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PLoS One. 2018 Nov 12;13(11):e0206449. doi: 10.1371/journal.pone.0206449. eCollection 2018.

Improved islet recovery and efficacy through co-culture and co-transplantation of islets with human adipose-derived mesenchymal stem cells.

Gamble A1,2,3, Pawlick R1,4, Pepper AR1,2,3,4, Bruni A1,2,3,4, Adesida A2, Senior PA1,3,4,5, Korbutt GS1,2, Shapiro AMJ1,2,3,4,5.

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Alberta Diabetes Institute, University of Alberta, Edmonton, AB, Canada.
Department of Surgery, University of Alberta, Edmonton, Alberta, Canada.
Members of the Canadian National Transplant Research Project (CNTRP), Edmonton, AB, Canada.
Clinical Islet Transplant Program, University of Alberta, Edmonton, AB, Canada.
Department of Medicine, University of Alberta, Edmonton, Alberta, Canada.


Islet transplantation is an established clinical procedure for select patients with type 1 diabetes and severe hypoglycemia to stabilize glycemic control. Post-transplant, substantial beta cell mass is lost, necessitating multiple donors to maintain euglycemia. A potential strategy to augment islet engraftment is the co-transplantation of islets with multipotent mesenchymal stem cells to capitalize upon their pro-angiogenic and anti-inflammatory properties. Herein, we examine the in vitro and in vivo effect of co-culturing murine islets with human adipose-derived mesenchymal stem cells (Ad-MSCs). Islets co-cultured with Ad-MSCs for 48 hours had decreased cell death, superior viability as measured by membrane integrity, improved glucose stimulated insulin secretion and reduced apoptosis compared to control islets. These observations were recapitulated with human islets, albeit tested in a limited capacity. Recipients of marginal mouse islet mass grafts, co-transplanted with Ad-MSCs without a co-culture period, did not reverse to normoglycemia as efficiently as islets alone. However, utilizing a 48-hour co-culture period, marginal mouse islets grafts with Ad-MSCs achieved a superior percent euglycemia rate when compared to islets cultured and transplanted alone. A co-culture period of human islets with human Ad-MSCs may have a clinical benefit improving engraftment outcomes.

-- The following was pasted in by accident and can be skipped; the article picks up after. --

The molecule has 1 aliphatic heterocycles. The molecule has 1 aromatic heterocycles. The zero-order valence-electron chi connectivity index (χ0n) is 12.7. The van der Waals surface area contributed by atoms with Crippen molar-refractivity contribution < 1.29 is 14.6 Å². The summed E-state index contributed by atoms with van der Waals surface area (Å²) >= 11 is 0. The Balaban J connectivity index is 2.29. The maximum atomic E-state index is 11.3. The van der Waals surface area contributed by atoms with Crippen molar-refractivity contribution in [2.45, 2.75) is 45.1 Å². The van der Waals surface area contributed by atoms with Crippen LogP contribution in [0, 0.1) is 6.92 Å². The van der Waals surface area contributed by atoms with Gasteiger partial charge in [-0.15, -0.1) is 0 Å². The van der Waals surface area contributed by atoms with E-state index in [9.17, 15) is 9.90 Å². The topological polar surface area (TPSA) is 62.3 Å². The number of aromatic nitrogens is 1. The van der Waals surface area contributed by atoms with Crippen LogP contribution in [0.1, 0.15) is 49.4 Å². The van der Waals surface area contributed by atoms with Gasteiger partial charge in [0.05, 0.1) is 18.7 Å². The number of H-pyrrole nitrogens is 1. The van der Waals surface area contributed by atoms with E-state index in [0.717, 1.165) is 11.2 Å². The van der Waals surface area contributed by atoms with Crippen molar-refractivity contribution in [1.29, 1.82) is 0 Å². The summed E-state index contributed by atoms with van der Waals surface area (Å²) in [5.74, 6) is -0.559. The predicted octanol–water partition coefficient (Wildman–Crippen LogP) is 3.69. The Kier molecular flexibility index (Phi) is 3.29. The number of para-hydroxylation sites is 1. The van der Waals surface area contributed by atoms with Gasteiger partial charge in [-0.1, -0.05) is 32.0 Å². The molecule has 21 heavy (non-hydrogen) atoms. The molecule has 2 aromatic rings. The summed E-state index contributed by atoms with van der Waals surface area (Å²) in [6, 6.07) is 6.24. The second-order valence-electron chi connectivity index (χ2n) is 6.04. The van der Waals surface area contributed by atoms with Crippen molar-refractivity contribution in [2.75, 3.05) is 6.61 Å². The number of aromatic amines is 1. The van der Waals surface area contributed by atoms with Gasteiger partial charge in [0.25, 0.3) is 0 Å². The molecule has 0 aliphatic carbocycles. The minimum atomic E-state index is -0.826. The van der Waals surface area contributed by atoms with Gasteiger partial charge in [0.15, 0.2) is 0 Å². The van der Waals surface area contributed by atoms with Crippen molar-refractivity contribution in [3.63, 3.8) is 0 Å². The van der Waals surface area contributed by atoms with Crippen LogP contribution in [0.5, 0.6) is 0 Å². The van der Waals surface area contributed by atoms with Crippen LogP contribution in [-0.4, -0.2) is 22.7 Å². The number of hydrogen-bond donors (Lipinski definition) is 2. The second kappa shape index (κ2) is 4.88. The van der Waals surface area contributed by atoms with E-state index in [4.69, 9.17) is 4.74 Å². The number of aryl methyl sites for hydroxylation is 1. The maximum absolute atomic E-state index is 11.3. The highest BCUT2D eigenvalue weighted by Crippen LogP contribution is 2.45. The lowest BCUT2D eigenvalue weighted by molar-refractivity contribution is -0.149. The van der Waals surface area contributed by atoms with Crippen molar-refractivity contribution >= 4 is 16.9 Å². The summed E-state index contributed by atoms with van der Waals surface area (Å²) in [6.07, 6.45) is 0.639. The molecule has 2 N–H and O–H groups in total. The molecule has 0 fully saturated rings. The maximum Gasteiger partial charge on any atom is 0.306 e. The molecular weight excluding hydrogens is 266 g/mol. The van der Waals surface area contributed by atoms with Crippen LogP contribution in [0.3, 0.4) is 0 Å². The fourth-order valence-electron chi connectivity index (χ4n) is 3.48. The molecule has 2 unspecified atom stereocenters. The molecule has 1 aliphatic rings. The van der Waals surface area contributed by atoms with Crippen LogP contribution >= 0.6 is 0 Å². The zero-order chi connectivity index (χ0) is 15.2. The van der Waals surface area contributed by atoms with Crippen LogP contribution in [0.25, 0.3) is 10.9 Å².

Conflict of interest statement

The authors have declared that no competing interests exist.

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